I tell her a lot of her early songs feel wise like this too and she counters, "That's because I tried to imitate Cat Stevens." She's also very gracious about Kris Kristofferson ("he was absolutely adorable... but we didn't spend a lot time doing domestic duties"), Mick Jagger ("I always think I haven't thanked Mick enough for singing on "You're So Vain"; I don't think it would have been the hit it was without Mick's voice) and Warren Beatty.

"Warren, as everybody knows, is very very attentive, and riveting, charismatic, not any more so than Kris, but in such an obvious way," Simon says. "He was a man who knew he was gorgeous. Kris was a little less sure of himself but Warren is the ultimate man who is sure of himself. There's no one else like him."

When she stopped seeing Beatty after falling in love with James Taylor (her greatest love, first husband and someone she "still loves") he took it on his tanned, chiselled chin and told her to be careful. "Beatty was a man who knew he had 25 women waiting in the wings," she explains.

Simon has noticeably less self-esteem and is notoriously shy of performing live. Thrillingly, three days before we meet I see her perform live to a tiny, intimate audience for the first time for a Radio 2 concert programme at Maida Vale studios, to be broadcast on Easter Monday. However, she admits that "public speaking is her number one fear over death" and that she always has the "feeling I'm not going to be good enough". At one point, to keep her relaxed, rather bizarrely, the house lights are switched off.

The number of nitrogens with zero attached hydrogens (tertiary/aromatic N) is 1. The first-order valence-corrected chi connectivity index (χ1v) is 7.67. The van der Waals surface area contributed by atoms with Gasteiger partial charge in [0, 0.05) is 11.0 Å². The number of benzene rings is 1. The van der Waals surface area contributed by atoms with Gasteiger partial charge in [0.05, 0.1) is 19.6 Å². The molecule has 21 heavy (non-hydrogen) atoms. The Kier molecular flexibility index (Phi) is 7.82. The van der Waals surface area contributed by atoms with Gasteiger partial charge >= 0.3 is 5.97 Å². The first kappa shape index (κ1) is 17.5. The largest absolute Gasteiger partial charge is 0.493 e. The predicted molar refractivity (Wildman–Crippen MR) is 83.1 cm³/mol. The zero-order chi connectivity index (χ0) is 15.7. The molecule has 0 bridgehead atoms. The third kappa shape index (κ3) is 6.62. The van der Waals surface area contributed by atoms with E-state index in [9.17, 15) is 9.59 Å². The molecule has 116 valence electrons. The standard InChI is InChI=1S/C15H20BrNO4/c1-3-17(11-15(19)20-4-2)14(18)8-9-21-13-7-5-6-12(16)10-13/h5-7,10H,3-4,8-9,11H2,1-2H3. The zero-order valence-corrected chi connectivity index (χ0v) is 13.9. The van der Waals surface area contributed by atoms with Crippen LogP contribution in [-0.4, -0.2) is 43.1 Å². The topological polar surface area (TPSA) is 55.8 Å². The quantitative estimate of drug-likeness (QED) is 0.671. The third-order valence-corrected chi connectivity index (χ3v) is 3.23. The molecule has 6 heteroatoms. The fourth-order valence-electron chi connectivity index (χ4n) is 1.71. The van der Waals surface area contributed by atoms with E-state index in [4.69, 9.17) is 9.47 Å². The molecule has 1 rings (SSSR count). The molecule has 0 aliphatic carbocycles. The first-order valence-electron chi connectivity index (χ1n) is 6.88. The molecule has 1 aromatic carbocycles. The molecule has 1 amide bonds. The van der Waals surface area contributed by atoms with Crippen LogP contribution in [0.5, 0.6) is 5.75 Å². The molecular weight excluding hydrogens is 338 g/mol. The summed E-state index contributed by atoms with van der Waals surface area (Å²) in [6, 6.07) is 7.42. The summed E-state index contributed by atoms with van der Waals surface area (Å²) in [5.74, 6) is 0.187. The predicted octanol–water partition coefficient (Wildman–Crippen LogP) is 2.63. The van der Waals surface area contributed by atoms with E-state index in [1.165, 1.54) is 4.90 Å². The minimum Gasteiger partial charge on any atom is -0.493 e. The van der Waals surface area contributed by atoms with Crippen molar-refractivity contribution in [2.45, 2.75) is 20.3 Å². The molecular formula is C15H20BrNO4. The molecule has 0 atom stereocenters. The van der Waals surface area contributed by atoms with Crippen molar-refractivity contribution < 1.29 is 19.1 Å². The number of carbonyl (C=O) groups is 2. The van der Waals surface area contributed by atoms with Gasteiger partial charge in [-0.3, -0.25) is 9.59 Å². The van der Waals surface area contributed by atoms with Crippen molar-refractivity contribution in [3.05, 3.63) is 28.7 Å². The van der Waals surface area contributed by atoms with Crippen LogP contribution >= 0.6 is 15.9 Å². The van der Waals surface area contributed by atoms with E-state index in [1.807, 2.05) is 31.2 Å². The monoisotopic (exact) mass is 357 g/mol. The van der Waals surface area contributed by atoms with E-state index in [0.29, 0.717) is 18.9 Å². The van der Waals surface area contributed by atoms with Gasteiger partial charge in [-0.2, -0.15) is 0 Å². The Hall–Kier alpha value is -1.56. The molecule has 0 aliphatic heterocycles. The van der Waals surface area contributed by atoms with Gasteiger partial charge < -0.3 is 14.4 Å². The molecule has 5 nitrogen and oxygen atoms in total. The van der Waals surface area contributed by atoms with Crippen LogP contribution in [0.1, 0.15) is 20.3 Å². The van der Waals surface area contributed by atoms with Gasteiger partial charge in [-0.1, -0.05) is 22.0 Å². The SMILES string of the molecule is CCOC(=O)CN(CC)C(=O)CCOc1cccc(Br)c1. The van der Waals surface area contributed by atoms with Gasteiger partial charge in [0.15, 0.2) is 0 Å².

The whole time Simon was at school and college she suffered from a debilitating stammer. If called upon to speak she felt like "the light was shining on me and the more self-conscious you are about it, the more you stutter. I had that fear of having the spotlight on me, of being the only one speaking".

Simon, who was brought up in Riverdale, New York, also experienced the death of her father, Richard Simon, at the age of 15. Richard, the wealthy co-founder of the publishing house Simon & Schuster, was "a great pianist" who loved being surrounded by musicians, so the Simon household was always full of fascinating people, including George Gershwin and Rodgers and Hammerstein.

"When I was 10, my father had a heart attack and I knocked on wood 500 times before going to sleep the first time he was in hospital, it was like counting sheep," she says. "But then it dwindled to about 150 times by the time I was 15 and he died and of course I blamed myself for not knocking on wood enough." Simon admits she has "struggled with anxiety and depression" for most of her life and "sometimes it's extremely difficult to leave my bed".

"Considering I have the disease of depression I'd prefer that it was bipolar disorder with the mania element, which I don't get," she claims.

Simon, open and non-evasive on every topic – bar one; the obvious one – defiantly wears her heart on her sleeve; in fact, it's her stock in trade.

"I write about very personal experiences, I don't know of any other way to do it," she says. "I can't not be really neurotic and I can't not write. You feel it's the only thing you can do and it's the thing you're fascinated by."